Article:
Opioid Treatment Programs: A Key Treatment System Component

A registered nurse at a clinic in Maine dispenses methadone at a dosing window. Jack Milton Portland Press Herald via Getty Images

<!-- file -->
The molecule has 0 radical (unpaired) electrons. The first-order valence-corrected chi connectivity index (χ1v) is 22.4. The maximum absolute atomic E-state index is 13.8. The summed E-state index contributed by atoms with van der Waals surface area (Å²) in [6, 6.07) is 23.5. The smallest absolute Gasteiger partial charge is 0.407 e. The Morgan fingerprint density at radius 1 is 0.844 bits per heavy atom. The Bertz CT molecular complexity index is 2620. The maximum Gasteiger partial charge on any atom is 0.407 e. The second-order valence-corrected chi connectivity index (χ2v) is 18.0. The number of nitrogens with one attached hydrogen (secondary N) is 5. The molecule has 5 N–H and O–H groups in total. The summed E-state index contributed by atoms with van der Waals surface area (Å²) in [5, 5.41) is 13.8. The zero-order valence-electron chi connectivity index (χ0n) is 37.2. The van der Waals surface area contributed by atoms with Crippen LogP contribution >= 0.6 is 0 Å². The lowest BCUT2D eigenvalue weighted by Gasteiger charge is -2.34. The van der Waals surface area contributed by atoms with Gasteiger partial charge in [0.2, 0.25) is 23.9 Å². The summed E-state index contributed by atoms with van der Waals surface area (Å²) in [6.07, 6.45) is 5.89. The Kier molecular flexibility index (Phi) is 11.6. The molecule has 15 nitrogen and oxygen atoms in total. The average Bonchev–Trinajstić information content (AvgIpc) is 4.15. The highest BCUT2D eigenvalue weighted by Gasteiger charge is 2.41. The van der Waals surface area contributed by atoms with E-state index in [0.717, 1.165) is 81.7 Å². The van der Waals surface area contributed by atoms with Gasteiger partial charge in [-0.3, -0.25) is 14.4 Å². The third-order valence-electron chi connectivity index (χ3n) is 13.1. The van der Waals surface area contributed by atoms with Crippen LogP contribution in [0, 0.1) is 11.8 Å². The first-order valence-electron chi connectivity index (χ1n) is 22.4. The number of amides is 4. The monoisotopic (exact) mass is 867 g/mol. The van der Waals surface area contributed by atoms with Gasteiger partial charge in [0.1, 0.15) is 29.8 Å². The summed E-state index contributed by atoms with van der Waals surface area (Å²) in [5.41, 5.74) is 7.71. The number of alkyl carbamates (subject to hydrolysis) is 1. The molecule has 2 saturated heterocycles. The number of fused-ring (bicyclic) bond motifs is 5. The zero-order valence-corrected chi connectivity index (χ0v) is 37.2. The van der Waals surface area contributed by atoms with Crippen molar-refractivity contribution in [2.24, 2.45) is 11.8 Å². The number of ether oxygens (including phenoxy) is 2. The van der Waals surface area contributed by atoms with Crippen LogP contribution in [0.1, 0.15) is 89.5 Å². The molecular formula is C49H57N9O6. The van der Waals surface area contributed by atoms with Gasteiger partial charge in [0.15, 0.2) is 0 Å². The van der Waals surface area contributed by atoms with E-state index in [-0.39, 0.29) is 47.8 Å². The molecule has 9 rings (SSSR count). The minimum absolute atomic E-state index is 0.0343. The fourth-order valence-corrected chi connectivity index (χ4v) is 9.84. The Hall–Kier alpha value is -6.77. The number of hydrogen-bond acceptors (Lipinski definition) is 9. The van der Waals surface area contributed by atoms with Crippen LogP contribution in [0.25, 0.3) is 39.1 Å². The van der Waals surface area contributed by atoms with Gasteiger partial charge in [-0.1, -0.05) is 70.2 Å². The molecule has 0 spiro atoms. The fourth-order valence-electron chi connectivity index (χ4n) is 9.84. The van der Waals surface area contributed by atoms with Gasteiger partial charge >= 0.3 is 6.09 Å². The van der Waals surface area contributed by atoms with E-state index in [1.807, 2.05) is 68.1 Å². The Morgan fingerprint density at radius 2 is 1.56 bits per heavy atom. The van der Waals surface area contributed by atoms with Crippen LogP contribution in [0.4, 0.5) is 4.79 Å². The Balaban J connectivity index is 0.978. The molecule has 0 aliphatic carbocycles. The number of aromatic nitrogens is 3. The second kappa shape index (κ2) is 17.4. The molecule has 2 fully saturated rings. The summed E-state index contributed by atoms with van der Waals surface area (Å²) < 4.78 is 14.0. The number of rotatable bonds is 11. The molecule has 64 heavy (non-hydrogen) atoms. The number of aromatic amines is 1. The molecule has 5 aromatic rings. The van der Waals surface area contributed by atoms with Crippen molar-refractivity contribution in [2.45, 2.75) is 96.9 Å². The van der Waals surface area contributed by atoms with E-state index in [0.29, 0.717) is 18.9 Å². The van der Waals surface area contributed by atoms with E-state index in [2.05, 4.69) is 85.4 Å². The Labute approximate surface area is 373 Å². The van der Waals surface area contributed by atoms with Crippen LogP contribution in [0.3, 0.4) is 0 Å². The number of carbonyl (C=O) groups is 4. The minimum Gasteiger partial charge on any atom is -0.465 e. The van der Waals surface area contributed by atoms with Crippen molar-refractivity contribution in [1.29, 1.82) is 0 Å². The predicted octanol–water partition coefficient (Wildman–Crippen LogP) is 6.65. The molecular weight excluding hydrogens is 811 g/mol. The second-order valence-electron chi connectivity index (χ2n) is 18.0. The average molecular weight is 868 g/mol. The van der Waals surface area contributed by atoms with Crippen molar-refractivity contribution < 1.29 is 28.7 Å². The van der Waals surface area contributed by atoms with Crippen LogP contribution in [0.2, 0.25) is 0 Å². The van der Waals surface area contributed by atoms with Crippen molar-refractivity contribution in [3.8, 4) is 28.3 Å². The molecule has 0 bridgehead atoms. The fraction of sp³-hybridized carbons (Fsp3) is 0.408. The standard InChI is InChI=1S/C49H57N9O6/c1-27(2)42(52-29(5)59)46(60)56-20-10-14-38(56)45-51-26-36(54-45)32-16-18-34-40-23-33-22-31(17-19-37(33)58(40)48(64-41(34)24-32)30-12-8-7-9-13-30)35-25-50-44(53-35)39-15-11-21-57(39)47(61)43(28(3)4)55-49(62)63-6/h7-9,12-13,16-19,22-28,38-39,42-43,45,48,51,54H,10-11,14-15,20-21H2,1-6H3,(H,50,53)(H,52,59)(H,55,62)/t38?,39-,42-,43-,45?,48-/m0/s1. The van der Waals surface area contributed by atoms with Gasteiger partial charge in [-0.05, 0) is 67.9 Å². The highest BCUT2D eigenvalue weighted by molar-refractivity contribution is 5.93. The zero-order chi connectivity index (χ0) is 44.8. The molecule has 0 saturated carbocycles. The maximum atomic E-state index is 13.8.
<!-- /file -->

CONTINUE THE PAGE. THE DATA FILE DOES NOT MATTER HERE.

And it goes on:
The most effective treatments for opioid use disorder (OUD) are the three prescription medications approved by the U.S. Food and Drug Administration (FDA)—methadone, buprenorphine, and naltrexone—that are proved to increase a patient’s treatment retention and reduce illicit use and the risk of overdose.1 The only facilities legally able to offer all three medications are opioid treatment programs (OTPs), a critical component of the U.S. substance use treatment system that are regulated by the federal Drug Enforcement Administration (DEA) and Substance Abuse and Mental Health Services Administration (SAMHSA), as well as state agencies, and are certified to administer any FDA-approved medication for the treatment of OUD.2